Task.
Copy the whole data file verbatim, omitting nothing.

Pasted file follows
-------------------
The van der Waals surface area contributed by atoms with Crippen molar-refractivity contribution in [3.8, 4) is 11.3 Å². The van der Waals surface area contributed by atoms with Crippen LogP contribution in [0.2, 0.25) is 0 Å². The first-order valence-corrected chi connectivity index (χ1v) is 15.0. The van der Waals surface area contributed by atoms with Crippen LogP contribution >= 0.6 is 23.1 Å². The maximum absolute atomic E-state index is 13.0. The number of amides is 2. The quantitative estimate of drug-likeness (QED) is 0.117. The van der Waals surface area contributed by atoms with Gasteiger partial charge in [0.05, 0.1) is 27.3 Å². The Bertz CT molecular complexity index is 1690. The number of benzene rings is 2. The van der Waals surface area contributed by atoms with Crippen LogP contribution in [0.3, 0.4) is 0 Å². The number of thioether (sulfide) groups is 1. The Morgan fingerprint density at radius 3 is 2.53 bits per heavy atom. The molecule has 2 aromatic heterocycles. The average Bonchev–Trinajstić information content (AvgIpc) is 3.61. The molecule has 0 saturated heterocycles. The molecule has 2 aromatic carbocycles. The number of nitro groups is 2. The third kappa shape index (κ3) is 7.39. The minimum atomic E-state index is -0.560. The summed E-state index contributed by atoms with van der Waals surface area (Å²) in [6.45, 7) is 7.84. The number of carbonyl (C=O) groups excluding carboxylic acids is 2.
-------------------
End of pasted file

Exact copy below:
The van der Waals surface area contributed by atoms with Crippen molar-refractivity contribution in [3.8, 4) is 11.3 Å². The van der Waals surface area contributed by atoms with Crippen LogP contribution in [0.2, 0.25) is 0 Å². The first-order valence-corrected chi connectivity index (χ1v) is 15.0. The van der Waals surface area contributed by atoms with Crippen LogP contribution >= 0.6 is 23.1 Å². The maximum absolute atomic E-state index is 13.0. The number of amides is 2. The quantitative estimate of drug-likeness (QED) is 0.117. The van der Waals surface area contributed by atoms with Gasteiger partial charge in [0.05, 0.1) is 27.3 Å². The Bertz CT molecular complexity index is 1690. The number of benzene rings is 2. The van der Waals surface area contributed by atoms with Crippen LogP contribution in [0.3, 0.4) is 0 Å². The number of thioether (sulfide) groups is 1. The Morgan fingerprint density at radius 3 is 2.53 bits per heavy atom. The molecule has 2 aromatic heterocycles. The average Bonchev–Trinajstić information content (AvgIpc) is 3.61. The molecule has 0 saturated heterocycles. The molecule has 2 aromatic carbocycles. The number of nitro groups is 2. The third kappa shape index (κ3) is 7.39. The minimum atomic E-state index is -0.560. The summed E-state index contributed by atoms with van der Waals surface area (Å²) in [6.45, 7) is 7.84. The number of carbonyl (C=O) groups excluding carboxylic acids is 2.